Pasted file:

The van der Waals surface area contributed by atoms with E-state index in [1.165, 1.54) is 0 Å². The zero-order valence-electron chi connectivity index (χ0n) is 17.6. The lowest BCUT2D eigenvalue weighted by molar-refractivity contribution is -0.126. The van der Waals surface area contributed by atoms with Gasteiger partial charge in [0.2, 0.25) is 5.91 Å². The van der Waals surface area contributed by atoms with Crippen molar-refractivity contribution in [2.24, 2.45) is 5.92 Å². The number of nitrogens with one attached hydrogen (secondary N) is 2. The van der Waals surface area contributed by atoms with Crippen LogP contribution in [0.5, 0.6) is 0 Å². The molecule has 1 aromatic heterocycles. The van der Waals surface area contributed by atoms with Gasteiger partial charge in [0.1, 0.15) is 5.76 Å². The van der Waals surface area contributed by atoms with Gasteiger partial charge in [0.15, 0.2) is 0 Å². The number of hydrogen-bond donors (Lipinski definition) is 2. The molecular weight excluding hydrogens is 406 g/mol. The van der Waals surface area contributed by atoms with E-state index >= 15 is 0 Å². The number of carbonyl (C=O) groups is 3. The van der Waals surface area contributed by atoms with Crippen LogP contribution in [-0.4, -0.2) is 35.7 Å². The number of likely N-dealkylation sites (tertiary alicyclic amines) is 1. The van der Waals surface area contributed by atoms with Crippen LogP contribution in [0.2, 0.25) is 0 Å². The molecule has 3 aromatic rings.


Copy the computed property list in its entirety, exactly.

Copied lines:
The van der Waals surface area contributed by atoms with E-state index in [1.165, 1.54) is 0 Å². The zero-order valence-electron chi connectivity index (χ0n) is 17.6. The lowest BCUT2D eigenvalue weighted by molar-refractivity contribution is -0.126. The van der Waals surface area contributed by atoms with Gasteiger partial charge in [0.2, 0.25) is 5.91 Å². The van der Waals surface area contributed by atoms with Crippen molar-refractivity contribution in [2.24, 2.45) is 5.92 Å². The number of nitrogens with one attached hydrogen (secondary N) is 2. The van der Waals surface area contributed by atoms with Crippen LogP contribution in [0.5, 0.6) is 0 Å². The molecule has 1 aromatic heterocycles. The van der Waals surface area contributed by atoms with Gasteiger partial charge in [0.1, 0.15) is 5.76 Å². The van der Waals surface area contributed by atoms with Gasteiger partial charge in [0.15, 0.2) is 0 Å². The number of hydrogen-bond donors (Lipinski definition) is 2. The molecular weight excluding hydrogens is 406 g/mol. The van der Waals surface area contributed by atoms with E-state index >= 15 is 0 Å². The number of carbonyl (C=O) groups is 3. The van der Waals surface area contributed by atoms with Crippen LogP contribution in [-0.4, -0.2) is 35.7 Å². The number of likely N-dealkylation sites (tertiary alicyclic amines) is 1. The van der Waals surface area contributed by atoms with Crippen LogP contribution in [0.2, 0.25) is 0 Å². The molecule has 3 aromatic rings.